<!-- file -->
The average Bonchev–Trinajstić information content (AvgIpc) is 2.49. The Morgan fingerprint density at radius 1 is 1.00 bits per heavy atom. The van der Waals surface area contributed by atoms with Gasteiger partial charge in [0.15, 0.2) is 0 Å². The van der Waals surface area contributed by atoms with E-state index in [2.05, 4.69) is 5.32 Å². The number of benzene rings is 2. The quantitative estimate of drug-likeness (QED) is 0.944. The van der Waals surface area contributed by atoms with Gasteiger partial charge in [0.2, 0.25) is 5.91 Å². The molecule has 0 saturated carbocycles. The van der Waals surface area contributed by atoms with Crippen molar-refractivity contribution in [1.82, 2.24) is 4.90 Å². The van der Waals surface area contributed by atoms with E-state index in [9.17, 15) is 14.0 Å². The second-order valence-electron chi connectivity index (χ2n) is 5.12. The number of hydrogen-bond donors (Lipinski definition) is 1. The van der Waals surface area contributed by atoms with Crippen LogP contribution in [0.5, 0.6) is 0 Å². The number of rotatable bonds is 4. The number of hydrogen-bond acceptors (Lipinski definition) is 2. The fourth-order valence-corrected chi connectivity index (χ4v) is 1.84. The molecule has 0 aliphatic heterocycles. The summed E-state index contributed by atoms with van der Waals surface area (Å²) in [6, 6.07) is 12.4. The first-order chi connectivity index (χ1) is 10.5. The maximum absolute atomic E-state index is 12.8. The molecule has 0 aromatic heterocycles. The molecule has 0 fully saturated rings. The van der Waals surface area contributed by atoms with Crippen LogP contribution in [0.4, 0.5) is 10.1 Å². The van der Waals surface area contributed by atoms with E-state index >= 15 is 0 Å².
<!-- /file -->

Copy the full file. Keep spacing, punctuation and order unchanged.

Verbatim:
The average Bonchev–Trinajstić information content (AvgIpc) is 2.49. The Morgan fingerprint density at radius 1 is 1.00 bits per heavy atom. The van der Waals surface area contributed by atoms with Gasteiger partial charge in [0.15, 0.2) is 0 Å². The van der Waals surface area contributed by atoms with E-state index in [2.05, 4.69) is 5.32 Å². The number of benzene rings is 2. The quantitative estimate of drug-likeness (QED) is 0.944. The van der Waals surface area contributed by atoms with Gasteiger partial charge in [0.2, 0.25) is 5.91 Å². The molecule has 0 saturated carbocycles. The van der Waals surface area contributed by atoms with Crippen molar-refractivity contribution in [1.82, 2.24) is 4.90 Å². The van der Waals surface area contributed by atoms with E-state index in [9.17, 15) is 14.0 Å². The second-order valence-electron chi connectivity index (χ2n) is 5.12. The number of hydrogen-bond donors (Lipinski definition) is 1. The van der Waals surface area contributed by atoms with Crippen LogP contribution in [0.5, 0.6) is 0 Å². The number of rotatable bonds is 4. The number of hydrogen-bond acceptors (Lipinski definition) is 2. The fourth-order valence-corrected chi connectivity index (χ4v) is 1.84. The molecule has 0 aliphatic heterocycles. The summed E-state index contributed by atoms with van der Waals surface area (Å²) in [6, 6.07) is 12.4. The first-order chi connectivity index (χ1) is 10.5. The maximum absolute atomic E-state index is 12.8. The molecule has 0 aromatic heterocycles. The molecule has 0 fully saturated rings. The van der Waals surface area contributed by atoms with Crippen LogP contribution in [0.4, 0.5) is 10.1 Å². The van der Waals surface area contributed by atoms with E-state index >= 15 is 0 Å².